“A few years ago, af­ter the death of a 10-year-old girl at mid­night, her mother, de­spite her suf­fo­cat­ing grief, bowed deeply to ev­ery­one of us, thank­ing us for al­low­ing her to stay un­til the last minute,” she said. “Peo­ple are so afraid of be­ing ‘driven’ from hos­pi­tals be­cause no sup­port— med­i­cal or emo­tional — is avail­able once they are out­side.”

Since 2014, Zhou’s team has tried to fill the void by mak­ing fol­low-up phone calls to pa­tients, many of whom are ap­proach­ing death and have been “per­suaded” to leave hos­pi­tals be­cause ac­tive treat­ment is no longer mean­ing­ful.

“We try to lis­ten to them and of­fer ad­vice on pain con­trol — we give pa­tients mor­phine pills and ad­vice be­fore they leave the hos­pi­tal,” Zhou said. “The most-asked ques­tion is: Will my child die a hor­ri­ble death?”

In March last year, Zhou used money do­nated by the pub­lic and busi­nesses to rent a 100-square-me­ter space a few min­utes’ walk from the Chil­dren’sHospi­tal. There the chil­dren can read and play with vol­un­teers while their par­ents take a yoga class or a coun­sel­ing ses­sion with pro­fes­sional psy­chol­o­gists. “Chil­dren are lit­tle sponges ca­pa­ble of ab­sorb­ing any mood from those around them, in­clud­ing anx­i­ety and de­spair. If we are gen­uinely con­cerned about the chil­dren, we have to take care of their par­ents.”

Zhouhas helped to estab­lish the Chi­nese Chil­dren’s Pal­lia­tive Care Work Group, com­pris­ing like-minded med­i­cal pro­fes­sion­als from 31 pub­lic hos­pi­tals in China. “Apart from shar­ing ex­pe­ri­ences, I can also re­fer some of my ter­mi­nally ill pa­tients to hos­pi­tals within our work group lo­cated in smaller cities. They are not as crowded as ours and can of­fer a more re­laxed en­vi­ron­ment for pal­lia­tive care.”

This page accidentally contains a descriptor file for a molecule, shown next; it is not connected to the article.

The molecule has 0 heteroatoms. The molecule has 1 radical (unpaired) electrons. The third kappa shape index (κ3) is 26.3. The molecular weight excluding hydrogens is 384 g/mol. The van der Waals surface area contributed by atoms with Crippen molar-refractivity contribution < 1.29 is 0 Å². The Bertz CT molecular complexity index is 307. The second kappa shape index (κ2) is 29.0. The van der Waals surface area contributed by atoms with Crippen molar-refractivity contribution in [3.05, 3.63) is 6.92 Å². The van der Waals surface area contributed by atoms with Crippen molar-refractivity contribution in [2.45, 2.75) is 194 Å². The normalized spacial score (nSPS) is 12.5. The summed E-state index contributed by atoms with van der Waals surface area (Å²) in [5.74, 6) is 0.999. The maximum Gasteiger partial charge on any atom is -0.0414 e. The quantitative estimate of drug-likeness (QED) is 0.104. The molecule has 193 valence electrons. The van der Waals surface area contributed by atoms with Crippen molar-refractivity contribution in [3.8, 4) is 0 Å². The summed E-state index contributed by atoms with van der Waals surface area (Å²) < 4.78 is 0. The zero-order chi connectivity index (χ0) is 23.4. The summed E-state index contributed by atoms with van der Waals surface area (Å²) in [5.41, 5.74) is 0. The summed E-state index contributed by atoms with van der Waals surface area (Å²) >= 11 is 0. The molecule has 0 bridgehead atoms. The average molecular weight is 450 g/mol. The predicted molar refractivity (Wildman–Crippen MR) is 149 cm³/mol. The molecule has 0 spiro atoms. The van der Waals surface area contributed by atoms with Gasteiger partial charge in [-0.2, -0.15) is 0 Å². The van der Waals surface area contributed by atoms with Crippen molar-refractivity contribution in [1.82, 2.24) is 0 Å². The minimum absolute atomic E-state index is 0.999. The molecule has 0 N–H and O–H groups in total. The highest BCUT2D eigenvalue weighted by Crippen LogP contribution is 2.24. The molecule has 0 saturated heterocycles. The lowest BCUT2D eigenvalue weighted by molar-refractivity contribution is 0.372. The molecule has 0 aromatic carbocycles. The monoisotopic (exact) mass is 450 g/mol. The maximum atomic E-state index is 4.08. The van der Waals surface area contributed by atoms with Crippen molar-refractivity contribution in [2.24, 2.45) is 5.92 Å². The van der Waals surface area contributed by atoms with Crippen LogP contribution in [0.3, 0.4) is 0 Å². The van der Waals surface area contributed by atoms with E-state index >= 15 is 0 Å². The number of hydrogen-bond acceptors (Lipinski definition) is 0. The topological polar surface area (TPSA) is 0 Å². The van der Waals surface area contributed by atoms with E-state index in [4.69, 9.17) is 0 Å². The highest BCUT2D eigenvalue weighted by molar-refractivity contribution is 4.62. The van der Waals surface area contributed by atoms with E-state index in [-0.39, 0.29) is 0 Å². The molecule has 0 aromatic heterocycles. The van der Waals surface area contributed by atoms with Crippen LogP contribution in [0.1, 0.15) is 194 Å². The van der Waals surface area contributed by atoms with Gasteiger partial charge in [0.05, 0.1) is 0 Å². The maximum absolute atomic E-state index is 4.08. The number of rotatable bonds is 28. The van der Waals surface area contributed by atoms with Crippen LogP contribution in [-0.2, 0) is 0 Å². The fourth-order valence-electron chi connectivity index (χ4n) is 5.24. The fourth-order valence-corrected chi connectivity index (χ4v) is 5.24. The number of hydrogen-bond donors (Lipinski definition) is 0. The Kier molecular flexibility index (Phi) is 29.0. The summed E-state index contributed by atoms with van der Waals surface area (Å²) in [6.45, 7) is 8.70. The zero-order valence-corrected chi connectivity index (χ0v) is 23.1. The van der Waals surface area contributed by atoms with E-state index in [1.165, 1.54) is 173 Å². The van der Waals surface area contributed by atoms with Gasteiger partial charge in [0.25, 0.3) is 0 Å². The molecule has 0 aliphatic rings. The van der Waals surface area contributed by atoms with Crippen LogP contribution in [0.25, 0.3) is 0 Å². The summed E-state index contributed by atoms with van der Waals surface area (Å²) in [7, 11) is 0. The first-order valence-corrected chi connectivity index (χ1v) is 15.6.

A heavy toll

Last win­ter, the fa­ther of a 13-year-old who had been re­ceiv­ing treat­ment for four years in Zhou’s de­part­ment asked her to talk with the dy­ing boy. “He had a se­ri­ous re­lapse af­ter a stem cell transplant. Both the doc­tors and the par­ents knew it was the end,” she said. “But the boy was adamant about sur­viv­ing. In fact, his re­fusal to rec­on­cile with re­al­ity and his in­sis­tence on con­tin­u­ing treat­ment at all costs— fi­nan­cial, phys­i­cal and men­tal — rav­aged those who loved him.

“The boy was quite sen­si­tive – so sen­si­tive that he must have guessed­whyI had turned up in his lit­tle room. The first thing he said was: ‘ Noth­ing is worse than giv­ing up hope’. I didn’t blame him. I be­lieve that a pa­tient’s wishes should al­ways be re­spected, but I also re­al­ize that a lack of proper ed­u­ca­tion about death has ex­erted a heavy toll.”

KatieHill, head nurse at the But­ter­fly Home, found so­lace in the last hours she spent with So­phie, a 10-month-old girl who had “a large, ag­gres­sive can­cer that caused her face to swell”.

“One week­end, she spent her nights not in her crib, but snug­gled in bed with­mein the treat­ment room,” Hill said.

“On her fi­nal morn­ing, she woke early af­ter a com­fort­able night. We cud­dled in bed while wait­ing for the rest of the­house to stir. We lis­tened to mu­sic, and So­phie gazed steadily into my eyes. She was alert, calm and un­afraid,” said Hill, who has a bach­e­lor’s de­gree in Chil­dren’s and Gen­eral Nurs­ing. “Some­how So­phie un­der­stood that her suf­fer­ing was al­most over. That quiet morn­ing was a sa­cred good­bye be­fore she went.”

The girl died an hour later, butHill has no doubts that she’s “still shin­ing”. “Through­out So­phie’s short life, her light never grew dull in spite of ev­ery­thing she suf­fered,” she said. “We are blessed by that light.”

Sadly, re­grets are com­mon among par­ents, who are fo­cused too sin­gle­mind­edly on seek­ing a cure for their dy­ing child.”



So­phie, a can­cer pa­tient who died last year, with a pediatric nurse at the But­ter­fly Home.

Zhou Xuan, an on­col­o­gist at the Bei­jing Chil­dren’s Hos­pi­tal